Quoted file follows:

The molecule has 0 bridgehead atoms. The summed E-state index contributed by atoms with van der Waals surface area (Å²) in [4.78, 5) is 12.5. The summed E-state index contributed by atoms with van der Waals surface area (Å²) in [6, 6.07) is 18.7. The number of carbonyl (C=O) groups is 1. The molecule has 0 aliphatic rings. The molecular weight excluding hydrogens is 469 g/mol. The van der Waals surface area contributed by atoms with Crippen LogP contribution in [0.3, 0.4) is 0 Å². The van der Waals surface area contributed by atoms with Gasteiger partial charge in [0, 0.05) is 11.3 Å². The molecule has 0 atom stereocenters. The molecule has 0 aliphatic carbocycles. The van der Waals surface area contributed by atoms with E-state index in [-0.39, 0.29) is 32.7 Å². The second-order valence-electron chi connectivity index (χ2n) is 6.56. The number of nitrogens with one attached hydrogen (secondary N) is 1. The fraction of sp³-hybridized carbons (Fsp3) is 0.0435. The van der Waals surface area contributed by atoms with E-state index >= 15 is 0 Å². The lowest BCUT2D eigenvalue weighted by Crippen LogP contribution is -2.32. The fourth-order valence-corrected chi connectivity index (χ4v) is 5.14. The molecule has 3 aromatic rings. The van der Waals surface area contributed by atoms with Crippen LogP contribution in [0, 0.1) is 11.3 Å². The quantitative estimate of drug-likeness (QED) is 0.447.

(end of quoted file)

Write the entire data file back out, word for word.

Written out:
The molecule has 0 bridgehead atoms. The summed E-state index contributed by atoms with van der Waals surface area (Å²) in [4.78, 5) is 12.5. The summed E-state index contributed by atoms with van der Waals surface area (Å²) in [6, 6.07) is 18.7. The number of carbonyl (C=O) groups is 1. The molecule has 0 aliphatic rings. The molecular weight excluding hydrogens is 469 g/mol. The van der Waals surface area contributed by atoms with Crippen LogP contribution in [0.3, 0.4) is 0 Å². The van der Waals surface area contributed by atoms with Gasteiger partial charge in [0, 0.05) is 11.3 Å². The molecule has 0 atom stereocenters. The molecule has 0 aliphatic carbocycles. The van der Waals surface area contributed by atoms with E-state index in [-0.39, 0.29) is 32.7 Å². The second-order valence-electron chi connectivity index (χ2n) is 6.56. The number of nitrogens with one attached hydrogen (secondary N) is 1. The fraction of sp³-hybridized carbons (Fsp3) is 0.0435. The van der Waals surface area contributed by atoms with E-state index >= 15 is 0 Å². The lowest BCUT2D eigenvalue weighted by Crippen LogP contribution is -2.32. The fourth-order valence-corrected chi connectivity index (χ4v) is 5.14. The molecule has 3 aromatic rings. The van der Waals surface area contributed by atoms with Crippen LogP contribution in [0, 0.1) is 11.3 Å². The quantitative estimate of drug-likeness (QED) is 0.447.